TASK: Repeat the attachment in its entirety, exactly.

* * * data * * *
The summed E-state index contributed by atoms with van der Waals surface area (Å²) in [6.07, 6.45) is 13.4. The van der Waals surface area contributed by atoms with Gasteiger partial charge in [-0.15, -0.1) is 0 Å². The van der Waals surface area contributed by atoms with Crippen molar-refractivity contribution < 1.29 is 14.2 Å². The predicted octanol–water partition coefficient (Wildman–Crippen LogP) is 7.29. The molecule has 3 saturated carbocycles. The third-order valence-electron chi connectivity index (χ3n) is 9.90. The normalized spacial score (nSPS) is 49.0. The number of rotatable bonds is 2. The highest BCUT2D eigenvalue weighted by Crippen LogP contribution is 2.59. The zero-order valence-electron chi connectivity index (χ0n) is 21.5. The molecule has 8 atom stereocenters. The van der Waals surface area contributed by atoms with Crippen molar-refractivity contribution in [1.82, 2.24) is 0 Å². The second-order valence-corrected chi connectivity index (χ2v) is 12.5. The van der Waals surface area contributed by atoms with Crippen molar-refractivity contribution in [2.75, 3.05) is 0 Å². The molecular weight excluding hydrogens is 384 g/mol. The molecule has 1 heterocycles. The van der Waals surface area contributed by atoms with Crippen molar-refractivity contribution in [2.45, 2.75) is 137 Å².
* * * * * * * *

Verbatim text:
The summed E-state index contributed by atoms with van der Waals surface area (Å²) in [6.07, 6.45) is 13.4. The van der Waals surface area contributed by atoms with Gasteiger partial charge in [-0.15, -0.1) is 0 Å². The van der Waals surface area contributed by atoms with Crippen molar-refractivity contribution < 1.29 is 14.2 Å². The predicted octanol–water partition coefficient (Wildman–Crippen LogP) is 7.29. The molecule has 3 saturated carbocycles. The third-order valence-electron chi connectivity index (χ3n) is 9.90. The normalized spacial score (nSPS) is 49.0. The number of rotatable bonds is 2. The highest BCUT2D eigenvalue weighted by Crippen LogP contribution is 2.59. The zero-order valence-electron chi connectivity index (χ0n) is 21.5. The molecule has 8 atom stereocenters. The van der Waals surface area contributed by atoms with Crippen molar-refractivity contribution in [1.82, 2.24) is 0 Å². The second-order valence-corrected chi connectivity index (χ2v) is 12.5. The van der Waals surface area contributed by atoms with Crippen molar-refractivity contribution in [2.75, 3.05) is 0 Å². The molecular weight excluding hydrogens is 384 g/mol. The molecule has 1 heterocycles. The van der Waals surface area contributed by atoms with Crippen molar-refractivity contribution in [2.45, 2.75) is 137 Å².